But this isn’t about money, or at least it shouldn’t be. This is about an opportunity to correct a mistake of history and return to common sense in our governance, something we’ve been denied for 111 years. Whether it’s bylaws, planning, transportation or dog licences, we challenge anyone to explain why having two municipalities making decisions about the same chunk of land serves the residents better.

When the time comes, we insist the city approach this amalgamation study in earnest and with an open mind. North Vancouverites already share rec centres, traffic woes and a hospital. The demarcation doesn’t separate two municipalities from each other; it separates all of us from reason.

Source: EDITORIAL: A house divided

EDITORIAL: 125 birthday bumps

We have posted previous articles about the “A” word topic, and it has been the subject of previous North Shore News editorials(https://nvcityvoices.wordpress.com/2015/06/08/come-together-re-amalgamation-ns-news/).    What do we know?  We know that the subject has come up at Council previously – in 1928 and 1981 referendum bylaws were prepared.   We know that there was much discussion in 2014 when the notion of “restructuring” came up at Council – and it was soundly rejected by the Mayor and Councillor Keating.  We know that with the current Council majority it’s unlikely that a motion for another ‘look’ would be approved.   Time for us to demand more of our City Council.

from the North Shore News today:

It’s been 125 years, give or take a few days, since North Shore residents had a local government they could vote for, pay taxes to, receive services from, and gripe about.

On Aug. 10, 1891, the District of North Vancouver was incorporated by the province, spanning the entire North Shore. We wish the district the happiest of birthdays.

Of course, the original party was cut relatively short in 1907 when a group of landowners persuaded the province to give them a city of their own centred along Lonsdale Avenue.

We live with the consequences of that baffling decision today.

When you drive from the Ironworkers Memorial Second Narrows Crossing bridgehead to Capilano Road, you travel between the District and City of North Vancouver five times. Roughly 45 per cent of the highway is in the city, but only district council is being asked to step up and fix the awful problems of congestion with expensive new interchanges and bridges.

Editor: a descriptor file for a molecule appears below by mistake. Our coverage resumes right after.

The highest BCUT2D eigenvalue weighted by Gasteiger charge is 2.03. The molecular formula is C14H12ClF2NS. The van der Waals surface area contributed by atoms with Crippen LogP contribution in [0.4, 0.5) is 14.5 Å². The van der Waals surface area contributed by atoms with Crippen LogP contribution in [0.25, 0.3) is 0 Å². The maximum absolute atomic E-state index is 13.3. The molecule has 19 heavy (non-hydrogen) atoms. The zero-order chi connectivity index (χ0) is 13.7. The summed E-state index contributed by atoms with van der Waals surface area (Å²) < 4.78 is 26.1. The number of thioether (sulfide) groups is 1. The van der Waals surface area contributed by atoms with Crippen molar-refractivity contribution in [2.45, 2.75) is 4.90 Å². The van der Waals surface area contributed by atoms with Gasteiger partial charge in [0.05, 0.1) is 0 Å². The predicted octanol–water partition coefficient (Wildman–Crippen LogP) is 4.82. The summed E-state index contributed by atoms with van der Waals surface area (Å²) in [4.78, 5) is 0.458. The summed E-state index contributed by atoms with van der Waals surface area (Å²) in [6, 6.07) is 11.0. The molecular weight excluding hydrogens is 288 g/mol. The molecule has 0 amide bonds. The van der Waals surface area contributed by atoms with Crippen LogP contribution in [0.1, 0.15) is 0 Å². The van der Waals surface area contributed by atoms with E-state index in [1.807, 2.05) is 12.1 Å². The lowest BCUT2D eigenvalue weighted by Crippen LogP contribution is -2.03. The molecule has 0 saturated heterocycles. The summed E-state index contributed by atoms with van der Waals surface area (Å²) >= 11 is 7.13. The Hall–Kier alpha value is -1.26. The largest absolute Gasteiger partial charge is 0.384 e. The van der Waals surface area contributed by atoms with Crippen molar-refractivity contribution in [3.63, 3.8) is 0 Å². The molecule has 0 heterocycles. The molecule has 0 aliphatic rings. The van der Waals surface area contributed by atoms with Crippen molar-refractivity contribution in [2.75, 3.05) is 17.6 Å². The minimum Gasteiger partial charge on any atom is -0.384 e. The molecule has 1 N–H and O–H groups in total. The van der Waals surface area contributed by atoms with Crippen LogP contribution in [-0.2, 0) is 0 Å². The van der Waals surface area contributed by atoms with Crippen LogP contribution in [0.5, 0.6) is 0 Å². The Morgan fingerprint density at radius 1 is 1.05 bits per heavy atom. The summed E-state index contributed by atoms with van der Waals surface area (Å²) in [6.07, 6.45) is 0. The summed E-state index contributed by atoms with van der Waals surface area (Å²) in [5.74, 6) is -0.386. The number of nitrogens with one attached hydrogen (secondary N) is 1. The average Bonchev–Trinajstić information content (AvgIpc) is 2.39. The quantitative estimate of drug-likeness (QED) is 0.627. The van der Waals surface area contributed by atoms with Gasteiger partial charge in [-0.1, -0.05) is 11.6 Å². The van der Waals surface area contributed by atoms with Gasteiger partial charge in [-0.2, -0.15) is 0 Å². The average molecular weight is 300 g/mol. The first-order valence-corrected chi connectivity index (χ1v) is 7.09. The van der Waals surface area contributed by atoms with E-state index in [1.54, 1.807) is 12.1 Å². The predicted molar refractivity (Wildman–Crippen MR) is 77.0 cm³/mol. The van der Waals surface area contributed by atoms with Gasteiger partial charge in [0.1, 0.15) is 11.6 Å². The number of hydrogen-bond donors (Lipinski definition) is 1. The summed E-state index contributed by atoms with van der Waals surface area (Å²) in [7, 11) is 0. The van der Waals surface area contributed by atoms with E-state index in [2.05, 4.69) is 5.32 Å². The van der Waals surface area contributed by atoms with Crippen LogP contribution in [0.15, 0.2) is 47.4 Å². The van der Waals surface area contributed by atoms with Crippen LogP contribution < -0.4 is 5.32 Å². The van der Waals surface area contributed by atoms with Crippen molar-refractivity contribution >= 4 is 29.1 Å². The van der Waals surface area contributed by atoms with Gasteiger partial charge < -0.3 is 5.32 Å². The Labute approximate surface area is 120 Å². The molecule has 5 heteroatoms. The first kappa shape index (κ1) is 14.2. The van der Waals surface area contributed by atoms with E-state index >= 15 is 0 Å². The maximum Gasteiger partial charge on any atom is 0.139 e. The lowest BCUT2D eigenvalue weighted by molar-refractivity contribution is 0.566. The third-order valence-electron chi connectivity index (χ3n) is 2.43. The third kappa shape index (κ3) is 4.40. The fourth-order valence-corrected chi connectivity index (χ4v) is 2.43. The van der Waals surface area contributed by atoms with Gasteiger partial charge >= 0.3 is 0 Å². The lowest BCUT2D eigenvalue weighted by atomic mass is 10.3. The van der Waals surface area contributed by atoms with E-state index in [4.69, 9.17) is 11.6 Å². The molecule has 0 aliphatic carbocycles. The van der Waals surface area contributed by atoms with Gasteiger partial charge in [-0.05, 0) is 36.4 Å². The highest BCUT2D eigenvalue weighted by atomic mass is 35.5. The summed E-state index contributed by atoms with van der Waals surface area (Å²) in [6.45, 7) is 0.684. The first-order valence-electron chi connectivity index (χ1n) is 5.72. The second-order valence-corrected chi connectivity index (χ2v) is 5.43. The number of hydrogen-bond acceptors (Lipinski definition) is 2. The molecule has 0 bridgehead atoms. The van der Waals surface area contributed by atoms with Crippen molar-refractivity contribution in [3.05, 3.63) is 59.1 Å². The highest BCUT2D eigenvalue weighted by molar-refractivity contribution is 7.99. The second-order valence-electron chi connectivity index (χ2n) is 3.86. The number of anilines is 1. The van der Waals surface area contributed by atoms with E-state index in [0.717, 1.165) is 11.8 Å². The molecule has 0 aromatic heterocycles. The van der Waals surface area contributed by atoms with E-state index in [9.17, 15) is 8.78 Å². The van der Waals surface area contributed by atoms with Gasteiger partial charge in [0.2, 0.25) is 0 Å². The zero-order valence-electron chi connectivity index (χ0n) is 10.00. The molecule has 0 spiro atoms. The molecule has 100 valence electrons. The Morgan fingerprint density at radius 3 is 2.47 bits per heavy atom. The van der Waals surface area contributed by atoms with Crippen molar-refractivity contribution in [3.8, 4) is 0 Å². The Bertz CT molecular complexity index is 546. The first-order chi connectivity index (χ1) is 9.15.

Some naively argue that amalgamation would bring about fabulous cost reductions. It wouldn’t. If history serves as any indicator, costs for taxpayers will go up as a result.

But we aren’t just taxpayers. We’re citizens and citizens demand more than low tax bills. We demand good government. This bizarre, snaking border divides our common interests as much as it divides our community.

We’d argue the best birthday gift we could give ourselves is a sober, fresh look at amalgamation.

At the tender age of 125, it’s high time  North Vancouver started taking better care of itself.

– See more at: http://www.nsnews.com/opinion/editorial/editorial-125-birthday-bumps-1.2322356#sthash.lqsySjNk.dpuf

 

Come together (re amalgamation NS News)

Comment from Voices:  This editorial in the North Shore News and the article about the Fraser Institute Study quote Mayor Mussatto’s consistent refrain about successful shared services between the City and the District.  However, we know that the City has refused to participate in research regarding cost-savings.

 We also know that the City will not even communicate with the District in such things as co-ordinating development plans. We spoke before CNV Council in 2012 about shared services, and the City’s refusal to participate in a study:https://nvcityvoices.wordpress.com/2012/10/17/delegation-to-council-september-17-2012/

At that time savings of approximately $3.6 M were suggested in the fire department alone. Why did the City refuse to participate?

EDITORIAL: Come together.

If you think amalgamating local governments will save money, think again, a Fraser Institute study concludes.

The study’s applicability for the city and district of North Vancouver, however, is widely open for debate. The Ontario-based review involved unwilling municipalities with little in common being forced together with almost no time to study how it could be done effectively.